• 3. The matrix of rapidly absorbed material and structural filament material can present a relatively smooth surface during the process of passing the suture through the tissue, and then after the rapidly absorbed material begins to dissipate, the suture can exhibit other surface properties such as surface roughness. Increased roughness can be of value in reducing the movement of suture in the tissue, thus reducing the tendency of the suture to “saw” or cut and thus further scar the tissue. Surface roughness can be a factor of: i) increased porosity of the surface, ii) the manner in which the structural fibers are oriented or woven, iii) additional materials or particles which give the structural fibers a rough surface, or iv) other appurtenances or fibers which reorient to protrude from the surface once the rapidly absorbed material begins to dissipate into surrounding tissue.
    • 4. The matrix of rapidly absorbed material and structural filament material can present a surface which does not readily bind to the surrounding tissue during the process of passing the suture through the tissue, and then after the rapidly absorbed material begins to dissipate, structural filament or other material with surface properties which bind to surrounding tissues can be exposed, providing the benefit of fixing the suture in place. The surface properties can include any molecule that can be immobilized on a suture surface with appropriate tissue binding properties, for example, but not limited to, lectins and heparin compounds. A wide range of immobilization techniques for such compounds on polymers are known to those skilled in the art and are of value in the context of the present invention.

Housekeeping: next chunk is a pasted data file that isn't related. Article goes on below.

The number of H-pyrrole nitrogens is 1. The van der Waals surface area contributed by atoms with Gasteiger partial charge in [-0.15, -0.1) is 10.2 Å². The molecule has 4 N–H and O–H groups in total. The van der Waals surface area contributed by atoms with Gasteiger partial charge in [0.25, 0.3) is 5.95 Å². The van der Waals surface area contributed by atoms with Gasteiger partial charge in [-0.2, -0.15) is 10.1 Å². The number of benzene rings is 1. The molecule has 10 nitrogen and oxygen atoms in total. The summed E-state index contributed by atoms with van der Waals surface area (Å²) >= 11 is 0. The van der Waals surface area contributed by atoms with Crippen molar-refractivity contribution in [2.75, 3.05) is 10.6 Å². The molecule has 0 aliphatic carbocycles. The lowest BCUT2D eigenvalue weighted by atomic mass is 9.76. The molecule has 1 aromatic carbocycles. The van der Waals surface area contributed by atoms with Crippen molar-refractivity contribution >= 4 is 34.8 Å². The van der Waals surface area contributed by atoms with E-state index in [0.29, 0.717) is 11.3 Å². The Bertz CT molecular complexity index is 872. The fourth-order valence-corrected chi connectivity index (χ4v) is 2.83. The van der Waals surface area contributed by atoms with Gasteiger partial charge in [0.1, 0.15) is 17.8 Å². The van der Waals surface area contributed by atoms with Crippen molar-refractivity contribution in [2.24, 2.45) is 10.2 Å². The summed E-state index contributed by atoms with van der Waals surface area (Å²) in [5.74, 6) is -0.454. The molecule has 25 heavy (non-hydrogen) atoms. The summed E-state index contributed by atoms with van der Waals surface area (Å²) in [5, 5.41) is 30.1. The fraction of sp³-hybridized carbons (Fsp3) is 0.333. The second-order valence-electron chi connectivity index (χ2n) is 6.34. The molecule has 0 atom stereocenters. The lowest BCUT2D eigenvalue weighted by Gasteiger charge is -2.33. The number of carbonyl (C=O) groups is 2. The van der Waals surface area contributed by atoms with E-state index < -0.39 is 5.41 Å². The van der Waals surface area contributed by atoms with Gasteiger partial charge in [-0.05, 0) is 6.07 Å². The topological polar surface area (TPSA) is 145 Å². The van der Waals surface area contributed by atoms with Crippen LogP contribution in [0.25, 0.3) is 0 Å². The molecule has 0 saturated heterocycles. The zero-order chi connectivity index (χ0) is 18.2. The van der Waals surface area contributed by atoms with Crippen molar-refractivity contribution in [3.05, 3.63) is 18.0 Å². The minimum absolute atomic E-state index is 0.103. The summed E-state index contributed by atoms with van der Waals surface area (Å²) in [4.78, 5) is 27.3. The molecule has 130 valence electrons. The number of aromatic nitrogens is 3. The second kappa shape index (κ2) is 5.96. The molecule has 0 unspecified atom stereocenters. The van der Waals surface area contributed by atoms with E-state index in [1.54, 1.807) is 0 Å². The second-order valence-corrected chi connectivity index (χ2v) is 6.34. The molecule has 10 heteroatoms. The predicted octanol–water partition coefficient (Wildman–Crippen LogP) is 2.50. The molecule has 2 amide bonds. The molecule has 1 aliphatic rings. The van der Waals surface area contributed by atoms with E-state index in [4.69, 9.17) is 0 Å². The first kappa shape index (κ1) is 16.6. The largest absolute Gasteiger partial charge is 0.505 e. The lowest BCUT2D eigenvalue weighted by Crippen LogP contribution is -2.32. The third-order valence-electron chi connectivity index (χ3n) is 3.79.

The matrix of materials forming the exterior surface, sleeve or sheath of a surgical suture or precursor construct of the present invention typically includes two different synthetic polymers, a synthetic polymer and a natural material or two natural materials, any or all of which may optionally be biodegradable. Such a matrix can be formed by any conventional method known to those skilled in the art of combining materials into a woven, non-woven or film-like construct. Of particular value in the context of the present invention are woven constructs where either:

    • i) the structural fibers and the more biodegradable fibers are interwoven,
    • ii) the structural fibers and the more biodegradable fibers are woven in two layers with the more biodegradable fibers on the exterior surface,
    • iii) the structural fibers are woven (or laid down as a non-woven structure) and then the biodegradable material is applied as a coating in a manner which fills voids or reduces high spots in the sheath structure, or
    • iv) the structural fibers are woven (or laid down as a non-woven structure) with pliable appurtenances or with short, spike or fur-like fibers protruding from the structural fiber mat and then the biodegradable material (in this case, typically a material that can transition from a moldable form to a more solid or gel form) is applied in a manner which forces said appurtenances or short fibers to lay down on the surface and be held there as the biodegradable material transitions to a more solid or gel form.